The TransAlta coal-fired power plant, just outside of Centralia, WA. Photo: Earthjustice.
Washington State's TransAlta coal plant must come into compliance with the federal Clean Air Act. Located just outside of Centralia, Washington, the plant is the state's largest single source of air pollution. And not just one kind.
In addition to being Washington's largest emitter of global warming pollution, the TransAlta plant pollutes Puget Sound and high mountain lakes with mercury and also releases nitrogen oxides, which create haze in nearby national parks and wilderness areas, even obscuring the visibility of the majestic Mount Rainier.
The people of Washington State are paying a big price for the continued operation of this coal plant. That's why Earthjustice is taking action.
Earthjustice, working with the Sierra Club, the National Parks Conservation Association, Physicians for Social Responsibility, Northwest Environmental Defense Center and Earth Ministry, is advocating for the conversion of the plant to cleaner fuels such as natural gas or renewable fuels by 2015.
But up until the point of conversion, the TransAlta plant will continue to fill Washington's air and water with dangerous pollutants from burning coal. So we're using our legal expertise to compel TransAlta to follow the law by cutting down on the plant's out-of-control pollution in the short term and to demonstrate that a timely conversion to cleaner energy sources is the better business choice.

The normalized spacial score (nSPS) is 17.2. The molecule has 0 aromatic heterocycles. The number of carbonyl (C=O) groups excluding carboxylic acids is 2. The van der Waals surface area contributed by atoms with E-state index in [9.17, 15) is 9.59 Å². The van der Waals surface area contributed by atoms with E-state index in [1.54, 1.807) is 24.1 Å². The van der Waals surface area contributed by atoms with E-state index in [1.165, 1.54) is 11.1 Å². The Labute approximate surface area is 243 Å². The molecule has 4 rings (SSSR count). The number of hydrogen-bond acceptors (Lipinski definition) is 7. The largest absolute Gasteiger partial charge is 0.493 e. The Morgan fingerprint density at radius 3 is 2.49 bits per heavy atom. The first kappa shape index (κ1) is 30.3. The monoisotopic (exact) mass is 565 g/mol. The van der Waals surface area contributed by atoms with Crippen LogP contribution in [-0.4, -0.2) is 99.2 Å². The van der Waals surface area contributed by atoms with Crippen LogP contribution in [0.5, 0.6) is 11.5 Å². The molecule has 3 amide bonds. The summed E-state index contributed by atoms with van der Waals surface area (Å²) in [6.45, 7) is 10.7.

Unfortunately, Washington Governor Chris Gregoire has her own plan, and it doesn't involve convincing TransAlta to convert by 2015. She is negotiating deals with TransAlta to wait until 2025 to transition the Canadian-owned facility off coal and to not require new pollutant controls in the meantime. This generous timeline allows "business and pollution as usual" for decades.
Washington State has an obligation to protect its citizens and environment, and residents have a right to be involved in any deal that impacts their health or their environment. The transition to a cleaner energy system across the state can begin as soon as roadblocks to that progress are either cleaned up or removed. TransAlta is first on the list.
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